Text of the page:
• A Tale of Two Trees: One Writes, and Other Reads. Optimized Oblivious Accesses to Large-Scale Blockchains

    Duc V. Le (Purdue University), Lizzy Tengana Hurtado (National University of Colombia), Adil Ahmad (Purdue University), Mohsen Minaei (Purdue University), Byoungyoung Lee (Seoul National University), and Aniket Kate (Purdue University)

    Pre-recorded presentation

    Summary:This work presents T3, a trusted hardware-secured Bitcoin full client that supports efficient oblivious search/update for Bitcoin SPV clients without sacrificing the privacy of the clients. In this design, we leverage the trusted execution and attestation capabilities of a trusted execution environment (TEE) and the ability to hide access patterns of oblivious random-access machine (ORAM) to protect SPV clients’ requests from potentially malicious nodes. The key novelty ofT3lies in the optimizations introduced to conventional ORAM, tailored for expected SPV client usages. In particular, by making a natural assumption about the access patterns of SPV clients, we are able to propose a two-tree ORAM construction that overcomes the concurrency limitation associated with traditional ORAMs. We have implemented and tested our system using the current BitcoinUnspent Transaction Output (UTXO) Set. Our experiment shows that T3 is feasible to be deployed in practice while providing strong privacy and security guarantees to Bitcoin SPV clients.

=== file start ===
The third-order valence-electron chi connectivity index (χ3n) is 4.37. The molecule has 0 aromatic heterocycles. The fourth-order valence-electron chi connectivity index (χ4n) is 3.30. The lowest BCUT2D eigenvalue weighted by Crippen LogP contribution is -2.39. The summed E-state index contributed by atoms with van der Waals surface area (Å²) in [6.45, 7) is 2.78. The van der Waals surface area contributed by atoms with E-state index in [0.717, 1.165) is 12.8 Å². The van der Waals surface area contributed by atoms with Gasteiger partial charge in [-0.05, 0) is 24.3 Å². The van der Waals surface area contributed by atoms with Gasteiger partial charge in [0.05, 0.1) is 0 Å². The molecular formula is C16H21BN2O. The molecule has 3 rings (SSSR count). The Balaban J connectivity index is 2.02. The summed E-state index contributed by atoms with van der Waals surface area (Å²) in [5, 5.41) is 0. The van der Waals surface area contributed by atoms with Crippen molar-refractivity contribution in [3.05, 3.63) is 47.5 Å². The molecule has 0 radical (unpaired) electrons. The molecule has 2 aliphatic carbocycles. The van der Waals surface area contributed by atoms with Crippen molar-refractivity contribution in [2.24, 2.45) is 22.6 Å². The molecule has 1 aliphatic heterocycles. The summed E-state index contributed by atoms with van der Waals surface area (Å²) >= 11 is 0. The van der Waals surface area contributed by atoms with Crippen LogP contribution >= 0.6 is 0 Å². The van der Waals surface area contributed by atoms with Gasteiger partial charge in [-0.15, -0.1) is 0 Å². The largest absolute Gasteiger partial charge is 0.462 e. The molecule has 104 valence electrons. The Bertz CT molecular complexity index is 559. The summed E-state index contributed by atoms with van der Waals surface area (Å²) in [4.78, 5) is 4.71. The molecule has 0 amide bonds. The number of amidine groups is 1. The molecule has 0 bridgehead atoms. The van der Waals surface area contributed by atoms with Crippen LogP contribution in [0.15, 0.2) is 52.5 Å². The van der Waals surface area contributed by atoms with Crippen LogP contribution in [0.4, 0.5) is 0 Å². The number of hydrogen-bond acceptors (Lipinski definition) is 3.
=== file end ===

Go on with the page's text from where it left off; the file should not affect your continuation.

• SqORAM: Read-Optimized Sequential Write-Only Oblivious RAM

    Anrin Chakraborti (Stony Brook University) and Radu Sion (Stony Brook University)

    Pre-recorded presentation

    Summary:Oblivious RAMs (ORAMs) allow a client to access data from an untrusted storage device without revealing the access patterns. Typically, the ORAM adversary can observe both read and write accesses. Write-only ORAMs target a more practical, multi-snapshot adversary only monitoring client writes -- typical for plausible deniability and censorship-resilient systems.